Still more lazy thoughts from this one…

TMT: “Now that was really close!”

This is the next entry in a Theatre… a Movie… and a Time, a series that was begun here. We’re well into 2016, which is astonishing given how quickly it’s already running by. Surprising, too, that there remain untold movie memories left in this head of mine. Case in point, the very first movie watched this year that brought the following download care of channel-surfing on New Year’s day. Just lounging around really, then stumbling on to a film that I keep coming back to. Even after almost forty years.

“Major Walsh, it is an event sociologique.”


The Paramount Theatre:


Images c/o Cinema Treasures site




December 1977: Quite a year it had been, and given it occurred during the most tumultuous decade of my life, par for the course in other words. Heck, January brought snow to Miami, FL to start the annum off. Uranus (the planet, please) discovered to have rings and fiber optics were first used to carry telephone traffic. Oh, and some little space movie started breaking records left and right on Hollywood Boulevard. All at the world-famous Chinese Theatre before summer even started.

I’d end up at the movie palace right across the street from that striking venue by year’s end. Unexpectedly, though equally, as astounded. Hold that thought. The above doesn’t really cover all the things happening then. Crap was also in abundance, elsewhere and at the movies. I was in Hollywood for one. Soon found myself in a different area in the city of my birth, too, and line of work. Stopped being a projectionist and started at a medical center because of a job listing I stumbled upon at college.

By December, I’d been laid off there (typical for so many this era), but now orbited another health institution as the new year approached. Ironically, my mother’s own health began its unremitting downturn. Can recollect telling mom, while she lay in an intensive care bed, that ’78 had to be better for her. Which bitterly recalls a Yiddish proverb, come to think of it: “Man plans and God laughs.” Yet before that came to full fruition, I’d stagger toward one significant film.

Like almost every moviegoer back then I had been intrigued with the summer promotion out for Steven Spielberg’s next motion picture. The same guy who got everyone to line up to be scared out of the water two years prior had now planted a mysterious seed to what it would be about. Bore fruit that Fall when it landed, with this again the result come November:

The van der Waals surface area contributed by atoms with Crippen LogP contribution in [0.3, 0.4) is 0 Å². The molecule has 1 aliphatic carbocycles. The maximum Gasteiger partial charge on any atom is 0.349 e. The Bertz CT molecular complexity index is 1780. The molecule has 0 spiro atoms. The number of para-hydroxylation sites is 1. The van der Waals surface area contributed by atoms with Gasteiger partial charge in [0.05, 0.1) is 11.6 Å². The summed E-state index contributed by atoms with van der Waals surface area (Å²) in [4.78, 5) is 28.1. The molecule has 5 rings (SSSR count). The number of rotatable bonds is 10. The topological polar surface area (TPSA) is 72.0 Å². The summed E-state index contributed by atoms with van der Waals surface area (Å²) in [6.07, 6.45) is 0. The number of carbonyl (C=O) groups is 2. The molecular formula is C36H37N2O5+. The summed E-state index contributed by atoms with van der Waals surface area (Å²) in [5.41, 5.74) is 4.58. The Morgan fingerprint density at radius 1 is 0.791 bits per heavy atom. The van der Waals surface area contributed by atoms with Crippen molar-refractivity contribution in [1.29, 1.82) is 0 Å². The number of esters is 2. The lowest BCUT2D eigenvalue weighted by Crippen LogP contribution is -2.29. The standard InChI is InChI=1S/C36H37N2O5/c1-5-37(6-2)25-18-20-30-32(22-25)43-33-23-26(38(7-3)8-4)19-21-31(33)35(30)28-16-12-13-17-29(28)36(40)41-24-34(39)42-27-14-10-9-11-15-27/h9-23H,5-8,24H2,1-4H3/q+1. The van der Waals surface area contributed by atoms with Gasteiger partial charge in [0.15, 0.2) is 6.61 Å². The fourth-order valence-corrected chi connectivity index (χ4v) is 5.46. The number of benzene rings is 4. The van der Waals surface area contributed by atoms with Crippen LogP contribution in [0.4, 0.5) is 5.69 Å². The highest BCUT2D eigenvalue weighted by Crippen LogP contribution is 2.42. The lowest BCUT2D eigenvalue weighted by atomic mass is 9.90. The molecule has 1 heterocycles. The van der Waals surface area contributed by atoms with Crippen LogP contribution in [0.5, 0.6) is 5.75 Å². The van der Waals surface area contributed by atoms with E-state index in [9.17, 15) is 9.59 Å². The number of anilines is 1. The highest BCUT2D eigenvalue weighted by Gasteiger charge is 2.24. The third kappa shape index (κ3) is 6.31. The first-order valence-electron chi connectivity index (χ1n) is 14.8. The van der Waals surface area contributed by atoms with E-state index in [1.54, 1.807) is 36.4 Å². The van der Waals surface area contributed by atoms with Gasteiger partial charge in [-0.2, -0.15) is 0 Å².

Once more, I had to wait to find time in between stress and crisis to see the movie generating sci-fi buzz as that Star Wars flick did a few months back. By the last month of ’77, the expanded release pushed it onto the large, curved screen at the Paramount Theatre1. Made my then girlfriend come with me though she didn’t need much convincing. Even with all the hype, the hushed whispers of awe and wonderment, Close Encounters of the Third Kind paid off with emotional impact on this ticket buyer.

Since then, I’ve seen it again and again, during each theater re-release or new version put forward — have owned every VHS and disc variant to come down the pike, as well — and all because of the initial screening one weekend as my world teetered.

The entire series can be found here. If you’re interested how it’s put together, click here.

  1. This would later become Disney’s showcase theater, The El Capitan, where other big films would surely find purchase

20 Responses to “TMT: “Now that was really close!””

  1. Cindy Bruchman

    Michael, I’ve always been fond of this series. The setting and your connection with it is enjoying to read. I remember that summer well. It was the second album I listened to over and over having done so to Star Wars. I was driving around in my hometown and it was weird, to think about, a sunny day in the Midwest, the corn high and waving, and here I was listening to the iconic five note call to extraterrestrials.
    I would love to visit one day the Chinese Theater. I never get to LA. Seems too crowded. But I should make a point to visit the building.

    Liked by 2 people

    • le0pard13

      Most kind of you to say, Cindy, and much appreciated. 🙂

      Ah, yes. Both film soundtracks for these were indeed habit forming. Surely, they also marked the period. I can imagine what you’ve described. Well, if you ever do come to visit our City of the Angels, please let me know. We’ll head over to the Boulevard and the Chinese Theatre together. 😀

      Many thanks.


    • le0pard13

      I guess I’m not surprised we followed a similar path to these films, Richard. Both the films and the area, with its grand movie palaces, were the way to go back then. No matter what, a special time it was. Thanks, my friend. 🙂

      Liked by 1 person

  2. ruth

    What a fabulous TMT post once again Michael. Sorry to hear about your mom’s health during this time though. As for Steven Spielberg, it’s amazing how his films are still so beloved to this day. They might not be an *event* the way this one and Jaws were, but still they’re GOOD films.

    Liked by 1 person

  3. Jordan Dodd

    I love this series mate, have only just stumbled across it. Its great reading your experiences, really well written too. As for the movie, I haven’t seen it. You’ve certainly convinced me I should get myself a copy!

    Liked by 1 person


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